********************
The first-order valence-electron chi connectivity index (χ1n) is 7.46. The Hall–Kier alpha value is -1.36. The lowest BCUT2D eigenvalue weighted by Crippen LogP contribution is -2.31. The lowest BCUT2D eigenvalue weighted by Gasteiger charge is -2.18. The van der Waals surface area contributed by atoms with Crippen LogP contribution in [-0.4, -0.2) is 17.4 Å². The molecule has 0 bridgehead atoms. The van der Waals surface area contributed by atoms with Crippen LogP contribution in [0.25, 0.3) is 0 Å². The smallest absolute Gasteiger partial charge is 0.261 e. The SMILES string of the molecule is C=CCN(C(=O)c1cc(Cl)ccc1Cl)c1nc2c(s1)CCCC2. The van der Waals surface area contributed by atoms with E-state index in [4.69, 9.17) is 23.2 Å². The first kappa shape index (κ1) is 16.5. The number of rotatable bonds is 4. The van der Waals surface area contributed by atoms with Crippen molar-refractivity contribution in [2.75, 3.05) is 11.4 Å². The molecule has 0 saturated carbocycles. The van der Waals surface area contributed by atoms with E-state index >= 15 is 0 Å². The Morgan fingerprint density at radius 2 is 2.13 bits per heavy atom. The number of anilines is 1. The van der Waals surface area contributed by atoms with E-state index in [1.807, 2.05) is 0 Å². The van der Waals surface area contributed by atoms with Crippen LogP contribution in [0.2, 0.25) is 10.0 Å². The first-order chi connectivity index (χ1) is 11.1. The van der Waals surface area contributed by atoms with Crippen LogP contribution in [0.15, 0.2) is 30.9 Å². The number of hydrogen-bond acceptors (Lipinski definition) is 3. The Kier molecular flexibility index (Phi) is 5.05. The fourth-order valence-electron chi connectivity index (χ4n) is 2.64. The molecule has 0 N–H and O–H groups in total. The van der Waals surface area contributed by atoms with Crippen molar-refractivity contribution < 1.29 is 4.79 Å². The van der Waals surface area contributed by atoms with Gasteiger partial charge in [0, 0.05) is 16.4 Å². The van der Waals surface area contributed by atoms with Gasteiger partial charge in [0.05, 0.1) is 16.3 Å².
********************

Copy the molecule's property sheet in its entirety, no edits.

The first-order valence-electron chi connectivity index (χ1n) is 7.46. The Hall–Kier alpha value is -1.36. The lowest BCUT2D eigenvalue weighted by Crippen LogP contribution is -2.31. The lowest BCUT2D eigenvalue weighted by Gasteiger charge is -2.18. The van der Waals surface area contributed by atoms with Crippen LogP contribution in [-0.4, -0.2) is 17.4 Å². The molecule has 0 bridgehead atoms. The van der Waals surface area contributed by atoms with Crippen LogP contribution in [0.25, 0.3) is 0 Å². The smallest absolute Gasteiger partial charge is 0.261 e. The SMILES string of the molecule is C=CCN(C(=O)c1cc(Cl)ccc1Cl)c1nc2c(s1)CCCC2. The van der Waals surface area contributed by atoms with E-state index in [4.69, 9.17) is 23.2 Å². The first kappa shape index (κ1) is 16.5. The number of rotatable bonds is 4. The van der Waals surface area contributed by atoms with Crippen molar-refractivity contribution in [2.75, 3.05) is 11.4 Å². The molecule has 0 saturated carbocycles. The van der Waals surface area contributed by atoms with E-state index >= 15 is 0 Å². The Morgan fingerprint density at radius 2 is 2.13 bits per heavy atom. The number of anilines is 1. The van der Waals surface area contributed by atoms with E-state index in [1.807, 2.05) is 0 Å². The van der Waals surface area contributed by atoms with Crippen LogP contribution in [0.2, 0.25) is 10.0 Å². The first-order chi connectivity index (χ1) is 11.1. The van der Waals surface area contributed by atoms with Crippen LogP contribution in [0.15, 0.2) is 30.9 Å². The number of hydrogen-bond acceptors (Lipinski definition) is 3. The Kier molecular flexibility index (Phi) is 5.05. The fourth-order valence-electron chi connectivity index (χ4n) is 2.64. The molecule has 0 N–H and O–H groups in total. The van der Waals surface area contributed by atoms with Crippen molar-refractivity contribution < 1.29 is 4.79 Å². The van der Waals surface area contributed by atoms with Gasteiger partial charge in [0, 0.05) is 16.4 Å². The van der Waals surface area contributed by atoms with Gasteiger partial charge in [0.05, 0.1) is 16.3 Å².